Two Off-Beat Streaming Picks: The Incredible Jessica James and Opening Night

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Not in the mood for superheroes? Two indie picks worth watching premiere this week on streaming services.

“The Incredible Jessica James” (Netflix) is a star-making vehicle for Jessica Williams, “The Daily Show’s” youngest correspondent. She had a small role in the previous film from writer/director Jim Strouse, and he wrote this film for her. As it opens, she does a fierce, funny, and free dance through her apartment and onto the roof and by the time the credits are over, we are completely captivated. The story is nothing new. She’s an aspiring playwright trying to find her way in New York City, with a wall covered in rejection letters and a heart recently broken in a breakup with a guy (Lakeith Stanfield) who is very appealing, so we feel for her. She attends her younger sister’s baby shower. She tries to help a young girl in the drama class she teaches. She goes on a blind date. She has a quirky/quippy best friend (Noel Wells). It’s a pretty standard romantic comedy. But Williams has a nice chemistry with Chris Dowd as her possible new love, there are some funny lines, and she is utterly irresistible. See it. You’ll have fun and you’ll always be able to say that right from the beginning you knew she’d be a star.

“Opening Night” (Amazon) is a backstage story about a dumb jukebox musical and all of the drama and chaos that goes into giving the audience a great show. It’s wildly uneven, as though it was put together by an improv group or maybe its large cast each wrote a premise on a slip of paper and then everyone picked one out of a hat. Topher Grace is appealing, as always, if slumming a bit as the one-time performer turned stage manager, dealing with various crises of love, fear, and various substances. A plotline about male and female dancers competing to seduce the new guy goes on way too long and way too far as does another about the cynical star’s accidental ingestion of drugs. It’s the kind of raunchy that indicates a failure of imagination. What makes it fun is the cast of real theatrical performers who show us that the show really must go on. It kind of makes me wish we were sitting out front to see them do the whole show.

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VOD and Streaming

AWFJ’s MOTW: Best of 2017 So Far

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Instead of a MOTW (Movie of The Week) for the end of July, the Alliance of Women Film Journalists has put together their list of their favorite women-created or women-centered films of 2017 so far. Be sure to take a look and catch up on anything you’ve missed.

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Critics Gender and Diversity

Tribute: Jeanne Moreau

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We mourn the loss of Jeanne Moreau, one of the most enchanting performers in film history, who has died at age 89. The Washington Post’s Adam Bernstein captured her exquisite screen presence, dubbing her “the thinking man’s femme fatale.”

There was the dry, husky voice that hinted at a million smoked Gauloises. There were the dark eyes, carnal and enigmatic. There was the brooding, slightly downward curve of her lips, a sultry pout that could flash capriciously into a beguiling smile. She was playful and dangerous….Critics and audiences found Ms. Moreau spellbinding, particularly in roles in which she embodied liberated sexuality or in which her outward composure masked boundless complexity. Movie scholar David Shipman once described her as the “art-house love goddess.”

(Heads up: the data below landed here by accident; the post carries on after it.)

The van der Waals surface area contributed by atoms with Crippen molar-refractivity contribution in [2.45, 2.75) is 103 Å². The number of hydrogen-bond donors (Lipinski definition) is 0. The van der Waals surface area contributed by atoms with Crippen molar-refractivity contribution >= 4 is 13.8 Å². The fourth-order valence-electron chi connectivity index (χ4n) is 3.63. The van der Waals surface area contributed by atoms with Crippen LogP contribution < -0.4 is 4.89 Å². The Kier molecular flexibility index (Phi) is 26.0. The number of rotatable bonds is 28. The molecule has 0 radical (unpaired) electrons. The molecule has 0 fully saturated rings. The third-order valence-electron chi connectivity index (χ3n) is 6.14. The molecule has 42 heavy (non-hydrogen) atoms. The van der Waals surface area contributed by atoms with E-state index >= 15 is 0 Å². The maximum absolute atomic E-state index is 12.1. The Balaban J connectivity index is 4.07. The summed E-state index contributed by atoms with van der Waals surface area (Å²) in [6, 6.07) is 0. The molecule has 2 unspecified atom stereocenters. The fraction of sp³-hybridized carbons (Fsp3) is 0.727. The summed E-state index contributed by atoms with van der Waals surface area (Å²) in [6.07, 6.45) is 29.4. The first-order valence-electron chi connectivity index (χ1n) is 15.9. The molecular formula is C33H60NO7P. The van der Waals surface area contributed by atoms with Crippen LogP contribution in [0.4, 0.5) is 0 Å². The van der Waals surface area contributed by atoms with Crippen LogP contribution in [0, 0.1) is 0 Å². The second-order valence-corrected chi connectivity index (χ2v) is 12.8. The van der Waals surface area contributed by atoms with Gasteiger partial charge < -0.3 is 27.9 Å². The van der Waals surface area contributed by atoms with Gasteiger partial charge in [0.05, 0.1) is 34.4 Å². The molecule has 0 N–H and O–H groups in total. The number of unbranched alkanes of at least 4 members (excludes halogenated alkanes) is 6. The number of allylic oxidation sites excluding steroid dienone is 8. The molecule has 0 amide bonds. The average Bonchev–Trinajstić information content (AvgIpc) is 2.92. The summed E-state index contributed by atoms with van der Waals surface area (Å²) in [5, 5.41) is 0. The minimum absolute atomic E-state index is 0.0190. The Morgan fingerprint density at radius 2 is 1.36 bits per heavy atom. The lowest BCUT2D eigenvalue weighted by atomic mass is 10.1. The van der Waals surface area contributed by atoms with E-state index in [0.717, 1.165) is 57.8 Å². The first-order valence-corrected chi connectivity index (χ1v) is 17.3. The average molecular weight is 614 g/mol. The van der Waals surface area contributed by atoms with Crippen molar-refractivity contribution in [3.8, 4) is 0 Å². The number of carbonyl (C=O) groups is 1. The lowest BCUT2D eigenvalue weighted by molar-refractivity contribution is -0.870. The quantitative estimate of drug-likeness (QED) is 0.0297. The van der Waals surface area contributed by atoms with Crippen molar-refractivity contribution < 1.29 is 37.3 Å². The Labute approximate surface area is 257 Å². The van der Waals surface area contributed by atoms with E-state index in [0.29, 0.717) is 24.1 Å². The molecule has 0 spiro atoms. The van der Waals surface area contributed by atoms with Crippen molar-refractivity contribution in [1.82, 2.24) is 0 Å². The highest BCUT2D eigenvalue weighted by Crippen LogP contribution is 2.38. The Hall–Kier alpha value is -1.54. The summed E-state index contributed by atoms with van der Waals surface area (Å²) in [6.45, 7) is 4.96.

She exemplified the French “New Wave” of filmmaking, intimate and provocative. One of her best-remembered performances is in “Jules and Jim,” the story of a love triangle. She enchanted her audience the way her character enchanted her two co-stars.

A.O. Scott talks about the film here, calling Moreau “incomparably alluring.”

May her memory be a blessing.

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Actors Tribute

Tribute: Voice Actress June Foray

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We mourn the passing of June Foray, just shy of her 100th birthday. You might not have heard of her, but I am certain you heard her voice, or, I should say, her voices. She was one of the most versatile actresses in Hollywood history. She provided the voice of Rocky the Flying Squirrel, Natasha the spy, and Dudley Do-right’s Nell Fenwick. She played Tweetie Bird’s owner, Granny and Cindy Lou Who. She appeared in “Mulan,” “The Flintstones,” “Scooby-Doo,” “Rugrats,” and “The Twilight Zone” (playing a creepy talking doll). She was also Chatty Cathy, a somewhat less creepy talking doll. She was Jokey Smurf. Animation expert Mark Evanier wrote:

Most of all, she was June Foray, a talented workaholic who for decades, drove into Hollywood every weekday early in the morning and went from recording session to recording session until well after dark. Everyone hired her because she was always on time, always professional and what she did was always good. It was her good friend, director Chuck Jones who said, “June Foray is not the female Mel Blanc. Mel Blanc is the male June Foray.”

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Actors Tribute
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